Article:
Scapular Retractors

Strengthen you midback to improve your posture and decrease shoulder injuries.     

The shoulder is an intricate system composed of several joints and numerous muscles. The shoulder joints and muscles work in synergy to provide a wide range of motion in multiple planes.

In medical terminology the shoulder blade is named the scapula. Scapula retraction occurs when the inner edges of the shoulder blades are pulled toward the spine. Back muscles which attach the spine to the shoulder blade execute this motion. These muscles are located in the midback and are known as the scapula retractors.

Strengthening the scapular retractors increases shoulder function, improves posture and decreases the risk of injury. The scapular retractors consist of the rhomboid major, rhomboid minor, and the middle and lower portions of the trapezius muscle. These muscles contract to retract the shoulder blades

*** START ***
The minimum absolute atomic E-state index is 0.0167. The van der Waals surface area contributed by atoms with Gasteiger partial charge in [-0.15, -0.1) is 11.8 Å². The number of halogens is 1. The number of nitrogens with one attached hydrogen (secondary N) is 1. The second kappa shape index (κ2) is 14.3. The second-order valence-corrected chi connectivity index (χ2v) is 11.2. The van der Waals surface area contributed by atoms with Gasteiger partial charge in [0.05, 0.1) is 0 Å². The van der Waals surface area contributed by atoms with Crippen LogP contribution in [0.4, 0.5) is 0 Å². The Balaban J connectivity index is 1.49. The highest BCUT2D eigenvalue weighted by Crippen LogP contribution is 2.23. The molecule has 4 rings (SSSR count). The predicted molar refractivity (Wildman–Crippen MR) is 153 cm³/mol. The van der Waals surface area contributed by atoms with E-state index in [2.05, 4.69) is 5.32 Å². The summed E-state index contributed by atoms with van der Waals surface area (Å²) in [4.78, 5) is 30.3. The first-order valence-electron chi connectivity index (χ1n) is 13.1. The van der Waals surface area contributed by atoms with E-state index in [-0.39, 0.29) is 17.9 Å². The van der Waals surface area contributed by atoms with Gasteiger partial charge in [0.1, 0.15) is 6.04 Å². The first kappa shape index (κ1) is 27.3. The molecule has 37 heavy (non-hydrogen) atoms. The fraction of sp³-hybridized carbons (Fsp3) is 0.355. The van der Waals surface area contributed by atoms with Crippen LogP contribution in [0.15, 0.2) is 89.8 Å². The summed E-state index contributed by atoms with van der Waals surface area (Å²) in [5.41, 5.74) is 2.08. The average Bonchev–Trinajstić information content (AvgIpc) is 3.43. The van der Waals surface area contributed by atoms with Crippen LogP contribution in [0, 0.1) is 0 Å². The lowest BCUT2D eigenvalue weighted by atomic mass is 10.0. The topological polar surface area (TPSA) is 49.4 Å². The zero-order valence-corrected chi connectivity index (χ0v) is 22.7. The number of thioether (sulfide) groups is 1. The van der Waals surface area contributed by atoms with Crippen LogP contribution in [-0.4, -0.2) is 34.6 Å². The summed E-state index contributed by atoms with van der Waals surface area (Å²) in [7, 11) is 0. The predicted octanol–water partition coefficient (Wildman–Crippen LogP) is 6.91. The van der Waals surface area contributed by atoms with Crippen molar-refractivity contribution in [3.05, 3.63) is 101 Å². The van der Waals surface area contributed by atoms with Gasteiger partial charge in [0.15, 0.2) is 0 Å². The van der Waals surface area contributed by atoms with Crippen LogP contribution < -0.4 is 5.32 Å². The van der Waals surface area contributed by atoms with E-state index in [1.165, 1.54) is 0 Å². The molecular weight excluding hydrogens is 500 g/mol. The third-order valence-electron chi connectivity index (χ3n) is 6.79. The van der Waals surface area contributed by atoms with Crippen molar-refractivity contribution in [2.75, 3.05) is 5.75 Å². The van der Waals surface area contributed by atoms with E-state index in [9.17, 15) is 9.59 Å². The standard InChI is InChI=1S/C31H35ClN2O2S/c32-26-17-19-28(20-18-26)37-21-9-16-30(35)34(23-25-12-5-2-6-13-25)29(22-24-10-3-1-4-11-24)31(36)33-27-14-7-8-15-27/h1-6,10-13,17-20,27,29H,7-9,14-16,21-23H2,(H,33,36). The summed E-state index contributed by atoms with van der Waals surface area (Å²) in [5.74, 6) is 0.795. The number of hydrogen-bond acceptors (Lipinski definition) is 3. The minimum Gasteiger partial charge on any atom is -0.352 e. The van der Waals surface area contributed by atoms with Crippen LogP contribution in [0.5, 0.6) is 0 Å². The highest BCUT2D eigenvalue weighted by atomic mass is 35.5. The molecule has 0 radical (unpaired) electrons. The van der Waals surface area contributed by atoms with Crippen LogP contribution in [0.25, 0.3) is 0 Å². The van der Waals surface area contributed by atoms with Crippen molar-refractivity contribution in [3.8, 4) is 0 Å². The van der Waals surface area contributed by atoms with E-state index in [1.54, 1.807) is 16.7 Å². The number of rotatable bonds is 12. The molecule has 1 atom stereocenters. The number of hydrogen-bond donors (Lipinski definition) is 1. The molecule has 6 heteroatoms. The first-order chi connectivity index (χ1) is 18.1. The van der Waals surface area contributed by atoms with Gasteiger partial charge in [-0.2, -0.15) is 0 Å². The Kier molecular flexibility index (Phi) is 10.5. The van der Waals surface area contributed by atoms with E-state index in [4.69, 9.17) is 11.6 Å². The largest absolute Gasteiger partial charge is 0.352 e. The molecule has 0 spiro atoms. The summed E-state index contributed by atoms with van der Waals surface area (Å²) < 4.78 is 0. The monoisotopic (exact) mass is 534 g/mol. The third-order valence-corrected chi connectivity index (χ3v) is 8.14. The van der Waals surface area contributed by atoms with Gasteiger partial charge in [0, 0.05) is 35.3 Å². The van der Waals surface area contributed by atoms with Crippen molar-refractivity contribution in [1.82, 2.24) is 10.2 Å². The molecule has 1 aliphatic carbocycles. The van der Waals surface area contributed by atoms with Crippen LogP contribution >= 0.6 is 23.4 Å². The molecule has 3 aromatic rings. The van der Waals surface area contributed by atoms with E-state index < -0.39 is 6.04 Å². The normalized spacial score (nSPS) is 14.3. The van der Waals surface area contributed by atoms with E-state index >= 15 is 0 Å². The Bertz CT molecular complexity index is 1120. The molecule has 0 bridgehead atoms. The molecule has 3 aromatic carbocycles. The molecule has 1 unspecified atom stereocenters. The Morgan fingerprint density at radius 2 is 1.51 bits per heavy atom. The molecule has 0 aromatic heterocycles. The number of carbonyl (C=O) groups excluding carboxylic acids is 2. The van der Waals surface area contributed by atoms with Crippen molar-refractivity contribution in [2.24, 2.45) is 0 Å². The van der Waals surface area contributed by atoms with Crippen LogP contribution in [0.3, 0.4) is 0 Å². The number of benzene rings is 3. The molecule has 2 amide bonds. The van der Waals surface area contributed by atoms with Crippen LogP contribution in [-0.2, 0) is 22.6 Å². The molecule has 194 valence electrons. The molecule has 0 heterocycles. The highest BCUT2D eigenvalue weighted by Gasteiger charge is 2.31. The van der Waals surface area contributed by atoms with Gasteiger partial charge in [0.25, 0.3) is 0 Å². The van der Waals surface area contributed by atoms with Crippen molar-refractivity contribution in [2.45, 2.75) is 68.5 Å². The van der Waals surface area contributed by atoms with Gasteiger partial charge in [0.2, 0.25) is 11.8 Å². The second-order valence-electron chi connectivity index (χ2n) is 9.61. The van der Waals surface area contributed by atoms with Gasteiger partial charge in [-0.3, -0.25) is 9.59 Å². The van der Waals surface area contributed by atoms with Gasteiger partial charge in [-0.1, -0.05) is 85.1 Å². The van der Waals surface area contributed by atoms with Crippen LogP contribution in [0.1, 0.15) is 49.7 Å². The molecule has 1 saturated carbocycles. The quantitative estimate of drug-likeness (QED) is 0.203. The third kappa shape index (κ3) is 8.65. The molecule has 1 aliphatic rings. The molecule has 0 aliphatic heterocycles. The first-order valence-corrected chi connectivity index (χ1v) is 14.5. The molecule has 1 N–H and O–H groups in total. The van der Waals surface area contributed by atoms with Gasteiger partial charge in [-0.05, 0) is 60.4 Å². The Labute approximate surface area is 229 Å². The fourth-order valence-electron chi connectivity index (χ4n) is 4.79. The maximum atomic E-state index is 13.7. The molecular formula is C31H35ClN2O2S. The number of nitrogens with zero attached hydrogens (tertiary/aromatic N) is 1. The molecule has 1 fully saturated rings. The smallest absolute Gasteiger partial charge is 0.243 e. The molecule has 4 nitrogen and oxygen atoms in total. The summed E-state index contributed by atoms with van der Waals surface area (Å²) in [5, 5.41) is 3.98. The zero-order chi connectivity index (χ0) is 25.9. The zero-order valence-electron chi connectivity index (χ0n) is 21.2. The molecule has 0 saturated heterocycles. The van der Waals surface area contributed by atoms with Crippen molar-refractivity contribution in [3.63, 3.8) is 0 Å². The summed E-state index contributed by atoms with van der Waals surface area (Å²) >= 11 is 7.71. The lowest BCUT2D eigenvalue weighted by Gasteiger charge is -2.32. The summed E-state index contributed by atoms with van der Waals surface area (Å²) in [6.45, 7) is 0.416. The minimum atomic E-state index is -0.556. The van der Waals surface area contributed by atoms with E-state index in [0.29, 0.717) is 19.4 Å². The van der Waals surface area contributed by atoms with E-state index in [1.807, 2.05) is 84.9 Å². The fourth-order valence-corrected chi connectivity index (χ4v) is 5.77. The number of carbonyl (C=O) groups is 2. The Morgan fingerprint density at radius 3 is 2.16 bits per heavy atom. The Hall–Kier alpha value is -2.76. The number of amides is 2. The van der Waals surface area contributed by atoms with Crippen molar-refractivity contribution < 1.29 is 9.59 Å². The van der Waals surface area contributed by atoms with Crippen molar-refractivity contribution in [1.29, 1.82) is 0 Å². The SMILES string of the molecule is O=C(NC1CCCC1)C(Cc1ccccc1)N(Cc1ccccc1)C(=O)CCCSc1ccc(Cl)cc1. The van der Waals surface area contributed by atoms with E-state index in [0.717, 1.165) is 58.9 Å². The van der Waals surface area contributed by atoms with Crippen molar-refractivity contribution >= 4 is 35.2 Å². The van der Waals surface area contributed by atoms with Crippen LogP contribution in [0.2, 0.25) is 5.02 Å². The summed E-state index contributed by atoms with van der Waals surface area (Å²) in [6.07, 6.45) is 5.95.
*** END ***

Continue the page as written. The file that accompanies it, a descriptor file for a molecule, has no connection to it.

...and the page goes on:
Most non-traumatic shoulder injuries are due to a strength imbalance between the muscles which pull the shoulder forward and the muscles which pull the shoulder backwards. The pectoralis major, pec minor, anterior deltoid, subscapularis, teres major and latissimus dorsi attach to the anterior shoulder. These muscles contract concentrically to rotate the upper arm forward. 

The supraspinatus, infraspinatus and teres minor muscles originate on the shoulder blade and attach to the upper arm. When contracted concentrically they rotate the shoulder backwards. Due to size and positioning the posterior muscles are at a biomechanical disadvantage. They are often overpowered and inhibited by the larger anterior shoulder muscles.

Strength imbalances can become so great that the shoulders “roll” forward into poor posture and the scapulas are protracted away from the spine.

Shoulder strength imbalances are a precursor to injury and painful overuse conditions. Bicipital tendinopathy, rotator cuff tendinopathy, shoulder impingement syndrome, subacromial bursitis, shoulder sprain/strains and thoracic outlet syndrome are serious musculoskeletal conditions which are often caused by this strength imbalance.